NY1 Tech Beat Reporter Adam Balkin ends his week-long series on the latest in audio and video, "Technology On the Horizon," with some quirky items that may not fit into either category.
A digital still camera that plays video games — it’s one example of how every year, tech manufacturers try new ideas that have potential to either start the next big trend, or are destined for a crash landing.
That camera is FujiFilm's V10, a 5-megapixel with image stabilization for better low light, handheld shots, and it has four built-in games.
“With digital you can do a lot of different things. With a three-inch LCD display on the back, we thought it might be a fun way to add something extra to the camera,” says Andy LaGuardia of FujiFilm. “The camera is first and foremost a great picture-taking device, but if you can go and add something a little bit fun it makes it a more appealing product."
What makes a Swiss Army knife more appealing? A few years ago it counted a USB storage drive among its hidden tools. This year, it adds a 1 to 4-gigabyte digital music player.
"It’s a full-fledged mp3 player, it has an FM tuner in it, it can play mp3 files, wav files, all the shebang,” says Robert Phaeffli of Swissbit.
It does detach from the rest of the knife, so you don't lose the thing the first time you try to board an airplane with it.
In a concept you may've seen in some hotels or gyms, now you can have your own personal oxygen maker that allows you to breathe oxygen through a headpiece. What a minute - don't we already breathe oxygen without this thing?
“Well, 200 years ago our oxygen levels were actually 38 percent. Now, depending on the quality of the area like L.A. or New York, it's probably 10 percent. It ranges between 10 and 21 percent,” says Parre Purcell of Oxygen Experience. “It takes about 10-15 minutes to bring your blood oxygen levels up to 100 percent. People that have hangovers, it wipes it out in 15 minutes. Migraine headaches? It gets rid of them. You're tired? It wakes you up. If you're exercising with oxygen, you can go 30 percent longer."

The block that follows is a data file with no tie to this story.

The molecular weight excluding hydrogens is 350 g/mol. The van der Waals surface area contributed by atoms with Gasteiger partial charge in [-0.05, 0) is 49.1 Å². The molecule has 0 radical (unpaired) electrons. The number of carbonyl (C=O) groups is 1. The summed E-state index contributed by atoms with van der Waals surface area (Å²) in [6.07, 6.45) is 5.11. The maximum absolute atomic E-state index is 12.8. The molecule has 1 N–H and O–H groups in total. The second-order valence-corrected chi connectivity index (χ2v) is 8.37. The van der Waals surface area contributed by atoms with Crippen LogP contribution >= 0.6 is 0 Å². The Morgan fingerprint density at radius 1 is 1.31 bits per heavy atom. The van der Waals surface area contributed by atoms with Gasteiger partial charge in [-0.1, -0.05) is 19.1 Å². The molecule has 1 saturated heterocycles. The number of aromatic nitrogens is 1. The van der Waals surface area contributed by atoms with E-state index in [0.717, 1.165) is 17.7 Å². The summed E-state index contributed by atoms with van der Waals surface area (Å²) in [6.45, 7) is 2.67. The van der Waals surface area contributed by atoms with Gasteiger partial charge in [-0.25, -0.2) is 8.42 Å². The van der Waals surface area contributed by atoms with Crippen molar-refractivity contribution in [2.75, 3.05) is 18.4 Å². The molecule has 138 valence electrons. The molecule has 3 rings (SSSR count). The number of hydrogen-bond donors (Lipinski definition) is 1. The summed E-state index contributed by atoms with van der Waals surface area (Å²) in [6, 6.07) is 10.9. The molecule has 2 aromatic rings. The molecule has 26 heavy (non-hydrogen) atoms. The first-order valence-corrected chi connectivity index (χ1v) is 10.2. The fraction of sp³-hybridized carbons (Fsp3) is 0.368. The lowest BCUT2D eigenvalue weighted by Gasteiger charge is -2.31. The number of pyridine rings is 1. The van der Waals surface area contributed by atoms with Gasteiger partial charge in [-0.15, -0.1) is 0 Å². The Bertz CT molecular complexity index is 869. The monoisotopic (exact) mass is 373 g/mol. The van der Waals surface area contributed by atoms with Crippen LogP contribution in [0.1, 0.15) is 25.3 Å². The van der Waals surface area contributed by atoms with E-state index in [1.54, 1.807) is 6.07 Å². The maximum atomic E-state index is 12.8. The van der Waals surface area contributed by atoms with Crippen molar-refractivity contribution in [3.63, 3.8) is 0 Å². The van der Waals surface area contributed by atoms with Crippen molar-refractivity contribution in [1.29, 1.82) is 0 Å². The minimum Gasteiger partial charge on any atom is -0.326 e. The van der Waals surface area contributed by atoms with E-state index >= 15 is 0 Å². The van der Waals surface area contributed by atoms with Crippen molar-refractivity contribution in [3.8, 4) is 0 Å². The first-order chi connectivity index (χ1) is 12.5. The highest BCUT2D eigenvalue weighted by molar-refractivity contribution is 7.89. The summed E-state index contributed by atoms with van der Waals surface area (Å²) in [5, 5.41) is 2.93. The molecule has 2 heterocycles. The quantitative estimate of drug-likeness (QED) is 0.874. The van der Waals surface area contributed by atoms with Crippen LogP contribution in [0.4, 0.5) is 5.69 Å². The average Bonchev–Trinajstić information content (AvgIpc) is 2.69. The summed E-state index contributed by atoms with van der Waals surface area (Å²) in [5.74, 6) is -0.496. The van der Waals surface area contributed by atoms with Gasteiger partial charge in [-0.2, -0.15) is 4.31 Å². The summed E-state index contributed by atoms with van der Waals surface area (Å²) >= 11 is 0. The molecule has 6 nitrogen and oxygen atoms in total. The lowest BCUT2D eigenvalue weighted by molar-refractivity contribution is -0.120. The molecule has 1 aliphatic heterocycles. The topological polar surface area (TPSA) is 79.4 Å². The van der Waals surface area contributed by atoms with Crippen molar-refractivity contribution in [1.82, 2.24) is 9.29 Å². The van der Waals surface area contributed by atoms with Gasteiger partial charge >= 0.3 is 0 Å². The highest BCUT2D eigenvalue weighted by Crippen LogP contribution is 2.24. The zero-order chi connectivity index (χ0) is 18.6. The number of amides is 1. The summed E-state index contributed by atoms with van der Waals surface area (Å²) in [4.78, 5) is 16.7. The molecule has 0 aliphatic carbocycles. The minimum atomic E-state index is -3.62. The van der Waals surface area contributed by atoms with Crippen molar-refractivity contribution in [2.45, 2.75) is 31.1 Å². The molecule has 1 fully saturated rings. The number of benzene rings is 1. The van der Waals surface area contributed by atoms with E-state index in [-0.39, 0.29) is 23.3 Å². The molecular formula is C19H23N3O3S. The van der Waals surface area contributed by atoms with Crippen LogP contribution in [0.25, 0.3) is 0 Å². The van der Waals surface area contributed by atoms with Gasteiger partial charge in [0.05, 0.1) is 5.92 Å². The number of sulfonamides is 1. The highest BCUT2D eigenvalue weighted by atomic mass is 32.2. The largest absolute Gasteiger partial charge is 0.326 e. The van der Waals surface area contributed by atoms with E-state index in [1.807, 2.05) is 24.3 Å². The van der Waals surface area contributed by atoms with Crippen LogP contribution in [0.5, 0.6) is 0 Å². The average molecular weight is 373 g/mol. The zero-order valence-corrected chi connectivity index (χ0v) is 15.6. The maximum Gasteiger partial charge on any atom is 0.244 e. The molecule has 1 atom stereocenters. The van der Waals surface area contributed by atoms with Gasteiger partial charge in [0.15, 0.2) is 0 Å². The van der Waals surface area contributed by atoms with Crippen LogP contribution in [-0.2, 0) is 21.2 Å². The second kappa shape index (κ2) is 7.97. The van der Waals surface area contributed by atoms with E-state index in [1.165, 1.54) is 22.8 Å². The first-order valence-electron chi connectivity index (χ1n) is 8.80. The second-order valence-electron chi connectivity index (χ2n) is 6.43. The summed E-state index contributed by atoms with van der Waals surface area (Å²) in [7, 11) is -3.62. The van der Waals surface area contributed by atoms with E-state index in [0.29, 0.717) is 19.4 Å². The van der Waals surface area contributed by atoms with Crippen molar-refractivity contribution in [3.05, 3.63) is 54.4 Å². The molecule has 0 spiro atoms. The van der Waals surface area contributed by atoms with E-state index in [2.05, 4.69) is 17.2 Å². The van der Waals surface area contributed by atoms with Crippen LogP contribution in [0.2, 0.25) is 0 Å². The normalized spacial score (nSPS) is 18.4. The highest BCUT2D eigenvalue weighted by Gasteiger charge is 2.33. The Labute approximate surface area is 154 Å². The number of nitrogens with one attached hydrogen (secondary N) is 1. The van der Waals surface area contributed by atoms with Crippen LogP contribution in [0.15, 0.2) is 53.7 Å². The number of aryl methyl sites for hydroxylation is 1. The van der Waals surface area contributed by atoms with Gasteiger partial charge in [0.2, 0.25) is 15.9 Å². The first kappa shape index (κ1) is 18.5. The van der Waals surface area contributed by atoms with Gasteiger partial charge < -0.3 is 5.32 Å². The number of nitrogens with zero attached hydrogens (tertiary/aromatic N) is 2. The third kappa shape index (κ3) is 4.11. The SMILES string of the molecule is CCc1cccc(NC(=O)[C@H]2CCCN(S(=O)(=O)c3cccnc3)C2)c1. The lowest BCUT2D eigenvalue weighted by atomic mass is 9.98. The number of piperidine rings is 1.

However, doctors are quick to point out that there is no scientific evidence to back those claims, and breathing extra oxygen likely has little if any measurable effect on an otherwise healthy individual.
Finally, a man's best tech friend is the Sony Aibo. The newest version understands 30 voice commands in Spanish, and it'll fetch your morning paper from the Internet as something called an RSS feed.
“There is a wireless LAN card inside Aibo's body which will communicate with your own PC, and on that PC you can set up different RSS feeds," says Todd Kozuki of Sony Electronics.
Though, just after Sony announced this guy even existed, it decided to scrap the entire Aibo line in an effort to cut costs. Maybe that's also why he's programmed to wave goodbye.
- Adam Balkin